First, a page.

An Alaska lawmaker has ignited a storm of reactions by drawing parallels between health screening stickers and the Star of David badges that Jews were forced to wear during the Holocaust, going on to argue that Adolf Hitler was not a white supremacist, a report by The Washington Post has it.
"If my sticker falls off, do I get a new one or do I get public shaming too?", wrote Rep. Ben Carpenter on Friday in an email to 29 colleagues, asking "Are the stickers available as a yellow Star of David?”
After an uproar ensued, Carpenter further attempted to clarify his stance saying, in comments to the Anchorage Daily News:
"Can you or I — can we even say it is totally out of the realm of possibility that COVID-19 patients will be rounded up and taken somewhere?”, he queried, going on to speculate about what had driven Hitler:
"People want to say Hitler was a white supremacist. No. He was fearful of the Jewish nation, and that drove him into some unfathomable atrocities".
One Jewish representative replied to the email, writing "Ben, this is disgusting". Another representative responded "I don't think a tag that we're cleared to enter the building is akin to being shipped to a concentration camp". The head of Alaska's House Republican delegation weighed in promptly, urging Carpenter to apologise for his blatantly provocative comments.
Rep. Grier Hopkins, the Jewish representative who likewise called Carpenter's words "disgusting" addressed the issue saying he would be "happy" to hear him explain how the crucial widespread lockdown measures may infringe on the Constitution, but added that he hopes "he understands that this is not the Holocaust, and how that massacred 6 million Jews, and how genocide is not health mandates", The Washington Post cited him as commenting.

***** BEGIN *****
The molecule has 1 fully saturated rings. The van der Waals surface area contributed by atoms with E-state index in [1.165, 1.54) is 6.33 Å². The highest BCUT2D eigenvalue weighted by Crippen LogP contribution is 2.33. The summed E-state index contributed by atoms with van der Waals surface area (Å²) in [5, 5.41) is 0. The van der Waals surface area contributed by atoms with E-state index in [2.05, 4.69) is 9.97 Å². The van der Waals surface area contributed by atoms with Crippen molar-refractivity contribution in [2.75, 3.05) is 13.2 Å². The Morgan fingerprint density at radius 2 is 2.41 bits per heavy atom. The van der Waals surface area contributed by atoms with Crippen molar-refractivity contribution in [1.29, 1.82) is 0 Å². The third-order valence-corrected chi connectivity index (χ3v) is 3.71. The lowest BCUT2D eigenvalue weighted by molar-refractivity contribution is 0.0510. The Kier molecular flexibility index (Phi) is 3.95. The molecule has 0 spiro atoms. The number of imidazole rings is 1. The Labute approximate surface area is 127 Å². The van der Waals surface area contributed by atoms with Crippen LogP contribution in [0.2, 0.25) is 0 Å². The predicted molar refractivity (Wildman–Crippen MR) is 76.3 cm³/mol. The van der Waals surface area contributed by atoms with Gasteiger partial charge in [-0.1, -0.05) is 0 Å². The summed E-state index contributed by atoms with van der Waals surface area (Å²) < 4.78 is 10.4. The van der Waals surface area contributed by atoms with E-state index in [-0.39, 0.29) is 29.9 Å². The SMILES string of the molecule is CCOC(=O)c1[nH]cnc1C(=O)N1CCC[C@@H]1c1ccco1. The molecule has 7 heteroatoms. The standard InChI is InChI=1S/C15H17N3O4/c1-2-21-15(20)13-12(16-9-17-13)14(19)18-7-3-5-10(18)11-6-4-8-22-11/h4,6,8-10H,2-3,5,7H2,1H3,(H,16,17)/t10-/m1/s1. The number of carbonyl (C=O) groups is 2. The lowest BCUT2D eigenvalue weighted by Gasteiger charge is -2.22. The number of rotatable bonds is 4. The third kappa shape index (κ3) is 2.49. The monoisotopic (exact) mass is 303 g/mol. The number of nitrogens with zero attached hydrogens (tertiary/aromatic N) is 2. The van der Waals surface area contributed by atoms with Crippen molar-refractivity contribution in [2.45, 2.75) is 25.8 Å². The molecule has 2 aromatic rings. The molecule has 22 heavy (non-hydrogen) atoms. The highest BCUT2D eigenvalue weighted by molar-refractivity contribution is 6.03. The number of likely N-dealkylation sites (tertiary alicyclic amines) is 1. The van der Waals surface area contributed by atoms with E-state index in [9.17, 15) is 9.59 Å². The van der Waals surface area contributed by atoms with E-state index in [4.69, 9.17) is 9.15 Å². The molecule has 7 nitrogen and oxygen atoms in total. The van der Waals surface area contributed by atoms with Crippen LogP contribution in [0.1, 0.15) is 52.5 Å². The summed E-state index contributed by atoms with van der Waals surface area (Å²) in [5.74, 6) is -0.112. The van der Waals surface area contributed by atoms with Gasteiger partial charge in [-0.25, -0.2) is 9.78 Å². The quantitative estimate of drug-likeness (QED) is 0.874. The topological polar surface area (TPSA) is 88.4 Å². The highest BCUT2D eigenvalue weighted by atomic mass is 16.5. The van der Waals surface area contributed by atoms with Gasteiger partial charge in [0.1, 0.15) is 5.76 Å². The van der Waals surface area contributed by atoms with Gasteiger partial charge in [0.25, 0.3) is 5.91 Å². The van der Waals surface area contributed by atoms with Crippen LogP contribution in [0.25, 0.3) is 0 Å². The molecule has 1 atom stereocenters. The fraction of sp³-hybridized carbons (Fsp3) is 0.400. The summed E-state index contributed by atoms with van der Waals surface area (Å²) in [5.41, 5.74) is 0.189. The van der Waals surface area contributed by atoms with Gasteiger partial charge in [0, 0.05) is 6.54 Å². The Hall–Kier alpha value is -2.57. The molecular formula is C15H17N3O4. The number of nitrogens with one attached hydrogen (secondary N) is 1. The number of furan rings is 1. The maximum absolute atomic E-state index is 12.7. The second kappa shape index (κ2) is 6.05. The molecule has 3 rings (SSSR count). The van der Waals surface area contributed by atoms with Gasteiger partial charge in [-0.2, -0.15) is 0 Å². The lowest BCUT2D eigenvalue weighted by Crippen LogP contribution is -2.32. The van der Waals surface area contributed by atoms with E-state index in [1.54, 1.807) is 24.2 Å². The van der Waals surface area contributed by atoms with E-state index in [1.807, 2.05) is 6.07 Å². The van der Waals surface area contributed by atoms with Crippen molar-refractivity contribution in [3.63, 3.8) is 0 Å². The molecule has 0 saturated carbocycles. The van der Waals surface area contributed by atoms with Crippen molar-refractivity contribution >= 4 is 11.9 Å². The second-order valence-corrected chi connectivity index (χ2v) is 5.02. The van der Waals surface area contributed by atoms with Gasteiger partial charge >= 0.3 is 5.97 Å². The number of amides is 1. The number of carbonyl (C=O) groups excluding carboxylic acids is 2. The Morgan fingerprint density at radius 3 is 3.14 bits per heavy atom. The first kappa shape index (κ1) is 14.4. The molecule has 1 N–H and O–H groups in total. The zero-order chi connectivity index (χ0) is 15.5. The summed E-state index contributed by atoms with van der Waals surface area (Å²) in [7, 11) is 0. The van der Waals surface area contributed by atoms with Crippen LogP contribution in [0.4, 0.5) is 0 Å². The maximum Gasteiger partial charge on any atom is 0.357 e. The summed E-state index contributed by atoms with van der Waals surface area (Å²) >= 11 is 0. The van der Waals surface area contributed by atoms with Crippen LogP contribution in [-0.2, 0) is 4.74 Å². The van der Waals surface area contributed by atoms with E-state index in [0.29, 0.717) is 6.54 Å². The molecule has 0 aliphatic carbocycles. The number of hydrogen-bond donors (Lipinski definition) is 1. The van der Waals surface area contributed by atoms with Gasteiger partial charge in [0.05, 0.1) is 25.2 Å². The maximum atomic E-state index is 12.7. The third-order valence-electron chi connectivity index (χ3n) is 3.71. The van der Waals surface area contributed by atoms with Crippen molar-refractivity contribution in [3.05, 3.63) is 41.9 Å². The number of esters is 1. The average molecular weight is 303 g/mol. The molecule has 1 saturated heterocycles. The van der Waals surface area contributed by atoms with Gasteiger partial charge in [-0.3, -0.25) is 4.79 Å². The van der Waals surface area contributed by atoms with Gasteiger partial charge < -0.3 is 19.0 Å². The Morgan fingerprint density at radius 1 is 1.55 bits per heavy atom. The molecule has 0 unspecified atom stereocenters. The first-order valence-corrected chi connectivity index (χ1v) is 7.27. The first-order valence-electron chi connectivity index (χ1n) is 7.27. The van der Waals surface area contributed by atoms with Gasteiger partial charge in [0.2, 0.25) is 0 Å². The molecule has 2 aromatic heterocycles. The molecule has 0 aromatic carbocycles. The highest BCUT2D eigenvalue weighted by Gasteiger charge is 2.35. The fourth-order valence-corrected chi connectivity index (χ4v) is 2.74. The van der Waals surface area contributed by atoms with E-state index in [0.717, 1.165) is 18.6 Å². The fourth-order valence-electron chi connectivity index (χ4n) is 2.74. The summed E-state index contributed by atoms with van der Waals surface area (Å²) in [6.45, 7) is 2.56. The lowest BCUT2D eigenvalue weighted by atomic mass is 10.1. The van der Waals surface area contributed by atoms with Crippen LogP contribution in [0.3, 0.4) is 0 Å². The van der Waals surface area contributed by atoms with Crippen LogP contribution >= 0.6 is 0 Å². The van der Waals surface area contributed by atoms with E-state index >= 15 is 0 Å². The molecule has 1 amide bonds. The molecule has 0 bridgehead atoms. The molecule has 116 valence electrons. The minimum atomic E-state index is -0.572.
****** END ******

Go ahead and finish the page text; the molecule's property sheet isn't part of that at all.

In response to the backlash, Carpenter said he didn't intend to "rile somebody" and that he has "no ill will toward the Jewish nation and the Jewish people in our country". The representative argued that coronavirus measures are a slippery slope and claimed that the danger is past. "We have a way of life that is being threatened right now because we have shut down our economy", Carpenter addressed the economic fallout from the healthcare crisis.
The message fully reflects that of thousands of lockdown protesters, who likened sweeping stay-at-home regulations to Nazism, and President Donald Trump himself, who backed the protesters in a series of tweets calling to "LIBERATE" a handful states under lockdown rules. In response to questions about those who opposed the state orders, Trump stated:
"I think they'd listened to me. They seem to be protesters that like me and respect this opinion, and my opinion is the same as just about all of the governors", Business Insider quoted him as staying.
Amid increasing calls to ease the ubiquitous lockdown laws, the US has registered over 1.4 million confirmed COVID-19 cases (as of 17 May) with the number of related deaths approaching 89,000, according to fresh Johns Hopkins University estimates.